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High yield bacterial expression of active c-Abl and c-Src tyrosine kinases

Markus A. Seeliger, Matthew Young, M. Nidanie Henderson, Patricia Pellicena, David S. King, Arnold M. Falick and John Kuriyan

Protein Science 14(12):3135-3139   Local Copy

Abstract / Figures


Abstract: The Abl and Src tyrosine kinases are key signaling proteins that are of considerable interest as drug targets in cancer and many other diseases. The regulatory mechanisms that control the activity of these proteins are complex, and involve large-scale conformational changes in response to phosphorylation and other modulatory signals. The success of the Abl inhibitor imatinib in the treatment of chronic myelogenous leukemia has shown the potential of kinase inhibitors, but the rise of drug resistance in patients has also shown that drugs with alternative modes of binding to the kinase are needed. The detailed understanding of mechanisms of protein-drug interaction and drug resistance through biophysical methods demands a method for the production of active protein on the milligram scale. We have developed a bacterial expression system for the kinase domains of c-Abl and c-Src, which allows for the quick expression and purification of active wild-type and mutant kinase domains by coexpression with the YopH tyrosine phosphatase. This method makes practical the use of isotopic labeling of c-Abl and c-Src for NMR studies, and is also applicable for constructs containing the SH2 and SH3 domains of the kinases.


Figures (Click on the small image to view the bigger one):


Figure 1: Expression and purification of c-Src kinase domain and c-Abl SH3-SH2 kinase domain in bacteria.
A. Coomassie-stained SDS-PAGE of c-Src kinase domain. (Lane 1) Whole-cell lysates; (lane 2) soluble protein; (lane 3) flow-throught of Ni-affinity resin; (lane 4) elution from Ni-affinity resin after overnight TEV digest; (lane 5) elution from anion exchange resin. Src kinase domain expresses in hight levels in bacteria but only a small fraction of the total expressed protein is soluble, as indicated by the small fraction of protein in lane 2. The His-tagged kinase binds to the Ni-affinity resin, and no kinase is found in the flow-through. After overnight dialysis and TEV digest, the major impurity is undigested kinase, still containing the His tag. Anion exchange chromatography yields homogenous and pure kinase protein.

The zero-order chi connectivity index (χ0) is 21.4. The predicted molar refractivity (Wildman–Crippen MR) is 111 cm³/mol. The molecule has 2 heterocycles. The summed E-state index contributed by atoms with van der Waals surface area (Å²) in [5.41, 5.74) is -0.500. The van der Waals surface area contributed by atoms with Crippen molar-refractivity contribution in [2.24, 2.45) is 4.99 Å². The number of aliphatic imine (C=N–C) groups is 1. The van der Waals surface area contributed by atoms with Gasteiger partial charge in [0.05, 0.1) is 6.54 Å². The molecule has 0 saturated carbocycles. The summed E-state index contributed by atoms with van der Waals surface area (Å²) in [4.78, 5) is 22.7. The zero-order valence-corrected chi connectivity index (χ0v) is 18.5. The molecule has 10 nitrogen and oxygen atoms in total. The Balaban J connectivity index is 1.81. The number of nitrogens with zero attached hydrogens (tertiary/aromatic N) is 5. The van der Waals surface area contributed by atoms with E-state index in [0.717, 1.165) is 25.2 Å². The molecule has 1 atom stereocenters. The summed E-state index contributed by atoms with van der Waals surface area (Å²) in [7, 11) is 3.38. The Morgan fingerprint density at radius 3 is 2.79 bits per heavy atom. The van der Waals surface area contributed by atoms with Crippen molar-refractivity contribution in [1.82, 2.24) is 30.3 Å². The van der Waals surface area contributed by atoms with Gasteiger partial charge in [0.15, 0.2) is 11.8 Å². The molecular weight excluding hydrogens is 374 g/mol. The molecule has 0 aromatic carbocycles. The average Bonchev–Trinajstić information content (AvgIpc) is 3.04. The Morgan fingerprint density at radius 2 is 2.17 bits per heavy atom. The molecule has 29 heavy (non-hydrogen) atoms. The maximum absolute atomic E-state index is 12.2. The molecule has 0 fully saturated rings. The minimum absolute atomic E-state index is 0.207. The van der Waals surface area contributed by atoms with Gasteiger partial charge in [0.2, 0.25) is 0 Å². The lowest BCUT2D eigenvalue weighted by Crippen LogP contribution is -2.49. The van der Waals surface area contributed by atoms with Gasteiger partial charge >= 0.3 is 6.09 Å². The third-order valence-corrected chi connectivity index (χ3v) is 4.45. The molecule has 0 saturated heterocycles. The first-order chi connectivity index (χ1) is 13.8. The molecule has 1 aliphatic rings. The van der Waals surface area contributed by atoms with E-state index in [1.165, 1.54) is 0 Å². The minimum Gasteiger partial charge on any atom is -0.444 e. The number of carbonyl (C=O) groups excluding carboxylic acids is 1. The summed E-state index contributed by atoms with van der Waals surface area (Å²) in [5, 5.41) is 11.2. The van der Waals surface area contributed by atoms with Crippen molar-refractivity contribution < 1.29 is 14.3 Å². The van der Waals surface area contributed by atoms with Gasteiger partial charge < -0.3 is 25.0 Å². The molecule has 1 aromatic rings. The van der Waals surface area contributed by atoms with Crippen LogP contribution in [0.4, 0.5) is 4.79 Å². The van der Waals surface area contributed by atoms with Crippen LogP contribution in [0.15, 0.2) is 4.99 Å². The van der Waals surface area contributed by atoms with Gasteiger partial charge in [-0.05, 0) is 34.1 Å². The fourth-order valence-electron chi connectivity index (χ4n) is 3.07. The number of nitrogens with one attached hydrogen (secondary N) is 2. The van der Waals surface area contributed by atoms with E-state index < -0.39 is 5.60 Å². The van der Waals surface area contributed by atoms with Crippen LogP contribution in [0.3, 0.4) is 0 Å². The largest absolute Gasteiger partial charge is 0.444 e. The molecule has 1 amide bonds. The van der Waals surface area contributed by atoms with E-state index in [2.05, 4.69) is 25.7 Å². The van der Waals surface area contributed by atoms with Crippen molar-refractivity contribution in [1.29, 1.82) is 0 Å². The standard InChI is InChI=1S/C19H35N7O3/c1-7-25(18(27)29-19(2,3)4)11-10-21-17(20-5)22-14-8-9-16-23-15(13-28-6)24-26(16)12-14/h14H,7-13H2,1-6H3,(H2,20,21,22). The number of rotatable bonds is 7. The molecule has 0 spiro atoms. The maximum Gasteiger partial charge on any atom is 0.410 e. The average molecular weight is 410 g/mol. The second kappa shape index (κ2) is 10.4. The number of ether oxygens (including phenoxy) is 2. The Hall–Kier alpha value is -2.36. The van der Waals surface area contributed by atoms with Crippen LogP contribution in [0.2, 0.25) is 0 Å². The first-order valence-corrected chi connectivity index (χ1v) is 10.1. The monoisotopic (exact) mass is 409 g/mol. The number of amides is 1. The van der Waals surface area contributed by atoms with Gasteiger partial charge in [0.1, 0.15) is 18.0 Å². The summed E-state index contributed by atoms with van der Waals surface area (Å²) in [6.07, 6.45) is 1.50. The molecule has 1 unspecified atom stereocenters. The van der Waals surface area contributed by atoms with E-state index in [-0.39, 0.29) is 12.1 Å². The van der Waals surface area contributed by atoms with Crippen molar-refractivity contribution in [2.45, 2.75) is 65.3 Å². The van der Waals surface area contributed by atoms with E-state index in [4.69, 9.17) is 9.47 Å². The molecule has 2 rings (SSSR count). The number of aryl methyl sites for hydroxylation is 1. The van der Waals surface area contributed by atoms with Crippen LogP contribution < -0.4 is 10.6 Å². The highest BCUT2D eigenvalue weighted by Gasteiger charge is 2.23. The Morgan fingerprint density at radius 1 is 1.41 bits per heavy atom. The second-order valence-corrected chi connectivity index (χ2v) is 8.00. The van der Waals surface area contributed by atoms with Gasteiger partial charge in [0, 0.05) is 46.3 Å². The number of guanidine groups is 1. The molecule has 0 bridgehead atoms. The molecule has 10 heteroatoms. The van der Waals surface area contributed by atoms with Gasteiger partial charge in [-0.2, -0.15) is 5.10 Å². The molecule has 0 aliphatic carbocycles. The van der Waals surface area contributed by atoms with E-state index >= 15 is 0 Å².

B. Coomassie-stained SDS-PAGE of c-Abl three-domain construct (SH3-SH2-kinase; residues 46 to 515). (Lane 1) Whole-cell lysates; (lane 2) soluble protein; (lane 3) flow-through Ni-affinity resin; (lane 4) elution Ni-affinity resin. Larger Abl and Src kinase domain constructs express with high yield in bacteria but are only fractionally soluble. The His-tagged kinase binds to the Ni-affinity resin and elutes with high purity from it.
C. Representative mass spectrum (electrospray-ion trap) of a Src kinase domain preparation. The calculated mass from the DNA sequence is 32,633.5 Da, the experimental mass is 32,633 Da (standard deviation 1 Da), indicating that the protein is not posttranslationally modified.


Figure 2: Characterization of the interaction between Abl kinase domain and imatinib.
A. Kinase activity was monitored in a continuous spectrophotometric assay against a peptide substrate and varying concentrations of imatinib. Imatinib inhibited the activity of the Abl kinase domain with an IC50 of 0.8 uM.
B. Isothermal titration calorimetry of imatinib to Abl kinase domain. Abl kinase domain binds imatinib with an affinity of 50 nM and a 1:1 stoichiometry, indicating that the protein is folded and that the concentration is determined accurately.